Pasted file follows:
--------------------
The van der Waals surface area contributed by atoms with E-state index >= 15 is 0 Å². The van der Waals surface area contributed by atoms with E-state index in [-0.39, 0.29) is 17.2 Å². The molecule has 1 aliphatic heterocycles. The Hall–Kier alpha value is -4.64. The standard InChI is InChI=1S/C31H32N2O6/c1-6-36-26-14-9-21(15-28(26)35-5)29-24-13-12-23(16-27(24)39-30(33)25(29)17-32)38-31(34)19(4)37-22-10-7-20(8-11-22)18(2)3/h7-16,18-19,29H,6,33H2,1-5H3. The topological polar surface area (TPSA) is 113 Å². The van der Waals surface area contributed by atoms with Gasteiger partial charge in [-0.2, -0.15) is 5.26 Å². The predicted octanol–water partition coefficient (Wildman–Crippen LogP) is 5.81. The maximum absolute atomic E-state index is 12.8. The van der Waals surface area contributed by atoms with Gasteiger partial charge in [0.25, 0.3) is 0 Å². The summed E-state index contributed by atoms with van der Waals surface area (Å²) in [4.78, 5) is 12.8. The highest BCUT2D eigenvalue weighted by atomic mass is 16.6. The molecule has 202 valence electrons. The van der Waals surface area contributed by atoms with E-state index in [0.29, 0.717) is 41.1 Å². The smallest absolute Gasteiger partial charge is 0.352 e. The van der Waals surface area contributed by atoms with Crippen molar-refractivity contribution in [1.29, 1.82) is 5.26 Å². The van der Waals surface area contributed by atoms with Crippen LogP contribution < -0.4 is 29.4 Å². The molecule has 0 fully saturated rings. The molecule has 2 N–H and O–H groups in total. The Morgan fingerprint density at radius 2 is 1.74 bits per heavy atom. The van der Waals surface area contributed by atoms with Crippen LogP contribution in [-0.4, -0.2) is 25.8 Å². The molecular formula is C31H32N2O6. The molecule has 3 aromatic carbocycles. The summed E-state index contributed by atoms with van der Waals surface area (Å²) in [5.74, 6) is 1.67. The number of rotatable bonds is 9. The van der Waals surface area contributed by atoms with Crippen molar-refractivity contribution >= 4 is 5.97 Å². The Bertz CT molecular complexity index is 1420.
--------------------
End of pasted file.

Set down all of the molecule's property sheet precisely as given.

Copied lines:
The van der Waals surface area contributed by atoms with E-state index >= 15 is 0 Å². The van der Waals surface area contributed by atoms with E-state index in [-0.39, 0.29) is 17.2 Å². The molecule has 1 aliphatic heterocycles. The Hall–Kier alpha value is -4.64. The standard InChI is InChI=1S/C31H32N2O6/c1-6-36-26-14-9-21(15-28(26)35-5)29-24-13-12-23(16-27(24)39-30(33)25(29)17-32)38-31(34)19(4)37-22-10-7-20(8-11-22)18(2)3/h7-16,18-19,29H,6,33H2,1-5H3. The topological polar surface area (TPSA) is 113 Å². The van der Waals surface area contributed by atoms with Gasteiger partial charge in [-0.2, -0.15) is 5.26 Å². The predicted octanol–water partition coefficient (Wildman–Crippen LogP) is 5.81. The maximum absolute atomic E-state index is 12.8. The van der Waals surface area contributed by atoms with Gasteiger partial charge in [0.25, 0.3) is 0 Å². The summed E-state index contributed by atoms with van der Waals surface area (Å²) in [4.78, 5) is 12.8. The highest BCUT2D eigenvalue weighted by atomic mass is 16.6. The molecule has 202 valence electrons. The van der Waals surface area contributed by atoms with E-state index in [0.29, 0.717) is 41.1 Å². The smallest absolute Gasteiger partial charge is 0.352 e. The van der Waals surface area contributed by atoms with Crippen molar-refractivity contribution in [1.29, 1.82) is 5.26 Å². The van der Waals surface area contributed by atoms with Crippen LogP contribution < -0.4 is 29.4 Å². The molecule has 0 fully saturated rings. The molecule has 2 N–H and O–H groups in total. The Morgan fingerprint density at radius 2 is 1.74 bits per heavy atom. The van der Waals surface area contributed by atoms with Crippen LogP contribution in [-0.4, -0.2) is 25.8 Å². The molecular formula is C31H32N2O6. The molecule has 3 aromatic carbocycles. The summed E-state index contributed by atoms with van der Waals surface area (Å²) in [5.74, 6) is 1.67. The number of rotatable bonds is 9. The van der Waals surface area contributed by atoms with Crippen molar-refractivity contribution >= 4 is 5.97 Å². The Bertz CT molecular complexity index is 1420.